Burning Question: One word about Johnny Depp's new Lone Ranger movie: Ouch! It totally bombed right? Is this the end of Johnny Depp's reign as king of Hollywood? — Zebra Man, Utah
If you're tired of Johnny Depp raking in tens of millions of dollars every time he puts on a funny hat, you're apparently not alone. Because, yeah, that movie bombed horribly. Like, "John Carter" horribly. As in, $48.9 million in its first five days (and just $24.3 million internationally so far). That may sound OK, until you realize that the film production alone cost $250 million and its worldwide marketing campaign carried a hefty $175 million price tag (approximately).
Add to that the fact that the Minions over at "Despicable Me 2" made off with an estimated $142.1 million during the same period. Hooray. New Minion goggles for everybody over there.
And yeah, "Ranger" looks like it's no where near recouping its losses internationally: It had a worse-than-bad opening in South Korea, raking in a mere $1.6 million. According to the Hollywood Reporter, that means it will likely bomb as it continues to open throughout Asia.
All that said, I have no doubt that more crazy hats await Depp, along with the subsequent flying stacks of cash that will pile up in his personal pirate cove, whether any of us are ready for that or not.
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"Johnny Depp, like Robert Downey Jr., has always been considered top-tier talent in Tinseltown, but it was the 'Pirates of the Caribbean' franchise that really catapulted him onto the A-list," says Exhibitor Relations box-office analyst Jeff Bock, noting that, before that deal, "Sleepy Hollow" was his only $100 million-plus hit.
"Depp is a star as well as a rare talent, so there is no doubt he can sustain a few misfires," Bock insists. "In fact, his career is littered with them."
You only need to go back a year ago, when Depp bombed us with "Dark Shadows" or 2010's "The Tourist." But while they tanked domestically ($80 million and $70 million, respectively), those films performed much better overseas, where Depp is more bulletproof. However, many pundits point out that "The Lone Ranger," being a piece of peculiarly American mythology, is a tougher sell to foreign audiences.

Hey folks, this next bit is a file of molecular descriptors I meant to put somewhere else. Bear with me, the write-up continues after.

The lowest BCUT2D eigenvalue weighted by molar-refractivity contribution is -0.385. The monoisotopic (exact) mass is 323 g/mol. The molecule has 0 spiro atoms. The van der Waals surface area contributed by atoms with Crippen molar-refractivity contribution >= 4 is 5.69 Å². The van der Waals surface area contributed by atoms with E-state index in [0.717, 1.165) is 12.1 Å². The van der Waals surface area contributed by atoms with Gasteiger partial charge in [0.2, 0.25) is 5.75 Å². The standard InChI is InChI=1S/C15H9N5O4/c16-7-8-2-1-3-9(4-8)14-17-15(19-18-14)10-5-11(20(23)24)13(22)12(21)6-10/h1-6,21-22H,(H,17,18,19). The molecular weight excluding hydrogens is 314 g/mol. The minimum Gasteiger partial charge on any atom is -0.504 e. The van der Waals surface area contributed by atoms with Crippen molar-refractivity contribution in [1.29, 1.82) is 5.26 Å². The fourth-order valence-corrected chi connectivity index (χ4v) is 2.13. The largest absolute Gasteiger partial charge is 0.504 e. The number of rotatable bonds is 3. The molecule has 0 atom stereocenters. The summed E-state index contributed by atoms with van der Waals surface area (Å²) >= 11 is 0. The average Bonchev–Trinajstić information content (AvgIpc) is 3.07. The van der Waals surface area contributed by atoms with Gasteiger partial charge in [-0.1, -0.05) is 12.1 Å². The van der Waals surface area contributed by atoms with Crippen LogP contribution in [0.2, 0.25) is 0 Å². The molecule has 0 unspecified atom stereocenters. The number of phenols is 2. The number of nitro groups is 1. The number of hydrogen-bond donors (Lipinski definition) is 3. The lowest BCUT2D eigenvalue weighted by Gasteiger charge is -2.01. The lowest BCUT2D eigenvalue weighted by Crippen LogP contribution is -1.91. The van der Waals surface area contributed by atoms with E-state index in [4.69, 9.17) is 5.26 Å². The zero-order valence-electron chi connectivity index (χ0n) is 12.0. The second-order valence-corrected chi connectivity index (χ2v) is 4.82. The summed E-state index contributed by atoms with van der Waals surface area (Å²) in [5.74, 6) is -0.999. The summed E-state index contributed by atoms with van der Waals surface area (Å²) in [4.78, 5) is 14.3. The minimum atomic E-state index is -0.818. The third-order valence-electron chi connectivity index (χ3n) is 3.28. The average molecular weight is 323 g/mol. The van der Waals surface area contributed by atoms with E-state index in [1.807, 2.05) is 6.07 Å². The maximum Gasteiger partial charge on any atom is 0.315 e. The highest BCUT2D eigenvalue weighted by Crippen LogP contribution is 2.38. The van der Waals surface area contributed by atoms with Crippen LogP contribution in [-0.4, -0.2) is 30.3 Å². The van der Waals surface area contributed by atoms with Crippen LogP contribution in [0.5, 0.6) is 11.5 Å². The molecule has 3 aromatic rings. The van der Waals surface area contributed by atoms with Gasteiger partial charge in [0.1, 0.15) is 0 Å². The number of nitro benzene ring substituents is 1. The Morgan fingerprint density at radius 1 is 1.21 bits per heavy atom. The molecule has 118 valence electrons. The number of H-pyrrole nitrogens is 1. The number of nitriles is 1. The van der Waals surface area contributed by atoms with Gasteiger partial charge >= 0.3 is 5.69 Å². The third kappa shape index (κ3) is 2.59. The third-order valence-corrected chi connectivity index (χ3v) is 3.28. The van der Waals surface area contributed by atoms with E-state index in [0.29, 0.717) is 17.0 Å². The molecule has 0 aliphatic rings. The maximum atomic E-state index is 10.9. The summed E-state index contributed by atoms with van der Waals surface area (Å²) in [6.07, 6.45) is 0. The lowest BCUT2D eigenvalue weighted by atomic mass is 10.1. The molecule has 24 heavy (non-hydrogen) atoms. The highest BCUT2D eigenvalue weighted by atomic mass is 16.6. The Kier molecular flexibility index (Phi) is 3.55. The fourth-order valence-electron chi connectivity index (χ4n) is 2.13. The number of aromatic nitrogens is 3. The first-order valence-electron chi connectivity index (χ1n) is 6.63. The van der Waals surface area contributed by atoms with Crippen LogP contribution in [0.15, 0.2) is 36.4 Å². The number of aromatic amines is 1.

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"And before anyone writes him off, remember," says Bock, "he'll be donning Jack Sparrow duds again for 'Pirates 5,' it will gross a billion dollars, and everyone will forget about that dead crow on his head."
Yes, really. Forgot about that little detail, did we? "Pirates 5" is coming in 2015. It's already in pre-production. Yo-ho and all that.
Producers also agree that Depp is far from done.
"Any producer would kill to have Johnny Depp in any movie," says Edward Bass, producer of 2006 biopic "Bobby" and the 2012 Jessica Chastain film "Tar."
"There's nothing he doesn't do great," Bass says of Depp. "He has the ability to be a movie star on one side and still be an artist on the other, and that's what makes him different."
And in a flop like "The Lone Ranger," the last person that a producer would blame is Depp.
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"A lot goes into a film — a script, director, marketing and the mood of the public," Bass notes. "Not everything is in the hands of the actor."
Well, maybe some things are. As Box Office Mojo analyst Ray Subers put it in his write-up yesterday, "When 'Pirates' [first] opened, Johnny Depp's portrayal of Captain Jack Sparrow seemed fresh and exciting; after a decade of playing similarly wacky characters, his portrayal of Tonto in 'The Lone Ranger' just felt like more of the same."
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